Cloud computing

Cloud Computing Australia’s Queensland of Technology implemented cloud computing successfully to service over one hundred and forty four institutions in the Asia Pacific. The success of cloud computing is buoyed by the colossal saving in terms of cost standing at over 400% savings. The technology dispenses with the huge investment in infrastructure while allowing over forty three thousand students and staff all round access to their applications from any part of the world. The technology adopts the use of a network of remote servers rather than the popular personal computer technology that is now expected to face immense competition (Gillam).
The flipside of the application lies in its precarious state of security. Being accessible to a number of users and within any locality, cloud computing is highly insecure and the fear of interception, loss or unauthorized access of data exists.
A SWOT analysis reveals the advantages that cloud computing offers to institutions and businesses organizations keen in embracing convenient and fast methods of data storage and accessibility while at the same time showing the mundane flaws involved. Chief among the strengths of cloud computing is the ability to integrate a number of applications into one system and offer the user a single product able to offer various services. This could be equated to an omnibus that carries various passengers and conveniently drops each one at his destination. The technology substantially reduces the costs incurred in investment. While the technology demands that the university pay close to seven thousand dollars, the other option of self investment would cost universities about three hundred thousand dollars. Other strengths are the mobility which essentially allows access of the data from any locality and the expanded memory capacity as its RAM is larger. This boils down to the availability of more space for institutions to store their ever increasing data (Beard).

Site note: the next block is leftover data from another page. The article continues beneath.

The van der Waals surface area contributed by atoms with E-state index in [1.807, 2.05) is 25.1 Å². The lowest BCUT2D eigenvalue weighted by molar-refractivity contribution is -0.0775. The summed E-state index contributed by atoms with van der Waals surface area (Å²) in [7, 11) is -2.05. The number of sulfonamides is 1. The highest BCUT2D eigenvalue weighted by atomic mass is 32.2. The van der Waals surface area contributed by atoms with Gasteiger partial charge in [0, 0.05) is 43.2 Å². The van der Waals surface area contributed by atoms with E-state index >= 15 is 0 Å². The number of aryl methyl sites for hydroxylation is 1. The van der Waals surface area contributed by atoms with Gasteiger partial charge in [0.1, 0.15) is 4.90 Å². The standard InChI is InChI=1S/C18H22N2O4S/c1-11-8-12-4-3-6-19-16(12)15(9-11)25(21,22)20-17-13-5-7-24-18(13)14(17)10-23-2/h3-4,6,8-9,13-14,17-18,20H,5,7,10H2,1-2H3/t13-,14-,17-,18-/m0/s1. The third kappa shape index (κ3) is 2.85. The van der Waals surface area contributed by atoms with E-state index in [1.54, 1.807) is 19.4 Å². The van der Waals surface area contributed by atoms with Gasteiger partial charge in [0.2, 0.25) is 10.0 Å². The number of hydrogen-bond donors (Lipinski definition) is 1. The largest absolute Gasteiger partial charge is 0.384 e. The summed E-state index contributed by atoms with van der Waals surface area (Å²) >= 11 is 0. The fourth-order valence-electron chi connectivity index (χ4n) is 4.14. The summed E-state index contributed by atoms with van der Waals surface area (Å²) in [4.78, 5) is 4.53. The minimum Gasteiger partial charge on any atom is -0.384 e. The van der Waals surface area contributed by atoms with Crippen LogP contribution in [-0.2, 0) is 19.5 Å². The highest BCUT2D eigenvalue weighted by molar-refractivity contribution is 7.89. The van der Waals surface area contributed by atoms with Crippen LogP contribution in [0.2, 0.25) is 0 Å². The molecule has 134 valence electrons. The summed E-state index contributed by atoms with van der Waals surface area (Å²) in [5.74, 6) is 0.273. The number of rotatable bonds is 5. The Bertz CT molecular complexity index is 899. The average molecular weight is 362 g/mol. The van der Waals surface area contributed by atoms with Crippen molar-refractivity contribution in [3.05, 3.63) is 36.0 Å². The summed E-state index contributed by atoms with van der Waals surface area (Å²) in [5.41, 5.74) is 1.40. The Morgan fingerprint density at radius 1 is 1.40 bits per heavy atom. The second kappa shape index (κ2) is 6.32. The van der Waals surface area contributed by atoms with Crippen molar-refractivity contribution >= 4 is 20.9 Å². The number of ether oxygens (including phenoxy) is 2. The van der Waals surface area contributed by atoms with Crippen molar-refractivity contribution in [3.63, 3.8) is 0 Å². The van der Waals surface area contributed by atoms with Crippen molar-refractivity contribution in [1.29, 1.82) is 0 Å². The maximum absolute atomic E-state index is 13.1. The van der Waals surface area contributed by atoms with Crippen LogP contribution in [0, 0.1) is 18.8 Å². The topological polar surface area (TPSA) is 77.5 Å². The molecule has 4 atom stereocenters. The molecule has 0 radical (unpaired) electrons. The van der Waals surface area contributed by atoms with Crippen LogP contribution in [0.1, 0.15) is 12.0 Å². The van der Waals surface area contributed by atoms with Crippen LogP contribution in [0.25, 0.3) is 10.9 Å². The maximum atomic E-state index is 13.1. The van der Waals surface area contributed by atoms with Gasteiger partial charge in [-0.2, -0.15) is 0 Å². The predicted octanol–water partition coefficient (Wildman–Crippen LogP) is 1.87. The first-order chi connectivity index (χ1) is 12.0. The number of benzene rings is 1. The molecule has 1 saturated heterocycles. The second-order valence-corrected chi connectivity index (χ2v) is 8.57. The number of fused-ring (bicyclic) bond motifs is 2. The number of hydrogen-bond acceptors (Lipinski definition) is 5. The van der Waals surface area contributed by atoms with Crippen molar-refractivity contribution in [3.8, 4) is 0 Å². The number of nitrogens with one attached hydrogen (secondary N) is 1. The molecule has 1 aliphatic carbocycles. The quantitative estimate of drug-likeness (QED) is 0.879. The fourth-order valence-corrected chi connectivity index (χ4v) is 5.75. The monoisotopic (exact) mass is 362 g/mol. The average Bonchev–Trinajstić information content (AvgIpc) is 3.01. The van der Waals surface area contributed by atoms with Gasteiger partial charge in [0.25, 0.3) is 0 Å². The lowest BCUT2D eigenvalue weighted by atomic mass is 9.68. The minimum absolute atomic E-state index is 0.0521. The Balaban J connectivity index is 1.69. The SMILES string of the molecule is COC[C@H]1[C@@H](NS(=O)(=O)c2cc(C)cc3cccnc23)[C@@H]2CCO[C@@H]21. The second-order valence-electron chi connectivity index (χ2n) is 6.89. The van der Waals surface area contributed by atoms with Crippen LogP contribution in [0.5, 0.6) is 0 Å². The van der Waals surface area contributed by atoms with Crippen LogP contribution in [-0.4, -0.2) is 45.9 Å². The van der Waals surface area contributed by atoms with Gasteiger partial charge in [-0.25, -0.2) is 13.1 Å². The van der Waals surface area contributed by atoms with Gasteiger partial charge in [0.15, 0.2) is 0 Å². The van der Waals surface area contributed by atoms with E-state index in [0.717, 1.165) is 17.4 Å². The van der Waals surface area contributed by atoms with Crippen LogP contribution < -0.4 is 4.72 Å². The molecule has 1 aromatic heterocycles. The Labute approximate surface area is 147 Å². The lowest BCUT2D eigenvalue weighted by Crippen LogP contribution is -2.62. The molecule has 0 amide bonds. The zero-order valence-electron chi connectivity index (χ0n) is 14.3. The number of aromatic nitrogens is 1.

Cloud computing comes with inherent weaknesses. Ideally, any organization that decides to adopt cloud computing technology must inevitably adjust their models. A business organization for instance must adjust the business model in tandem with the cloud computing technology. This is synonymous to an overhaul and could be expensive especially for large organizations which already have established cultures. The biggest weakness in cloud computing, however, lies in the security of the technology. The technology being an amalgamation of various institutional applications in a remote server is vulnerable to interception and unauthorized access by hackers. It is also hard to fix issues since the solution applied may not favor every institution given that each has its unique problems (Blokdijik and Menken).
Cloud computing provides an array of opportunities. Industry players posit that the future is bright for cloud computing as services would be based on online software applications which are an integral component of cloud computing.
With the onset of globalization, services need to international. Cloud computing offers the world a medium of data storage, retrieval and interchange that would boost the world objective towards globalization. What the technologists must address is the security which is the biggest threat and weakness. The University of Queensland need to not only spread the use of cloud computing in learning institutions, but should as well diversity its application to suit the needs of businesses which would be the best consumers of the product. Ultimately, the world would incorporate cloud computing in its attempt to cut costs and built moribund economies (Blokdijik and Menken).

Works Cited
Beard, Halley. Cloud Computing Best Practices for Managing and Measuring Processes for On-demand Computing, Applications and Data Centers in the Cloud With Slas. New York: Lulu. com, 2008.
Blokdijik, Gerard and Ivankan Menken. Cloud Computing – The Complete Cornerstone Guide to Cloud Computing Best Practices:. New York: Emereo Pty Limited,, 2009.
Gillam, Lee. Cloud Computing: Principles, Systems and Applications. New York: Springer, 2010.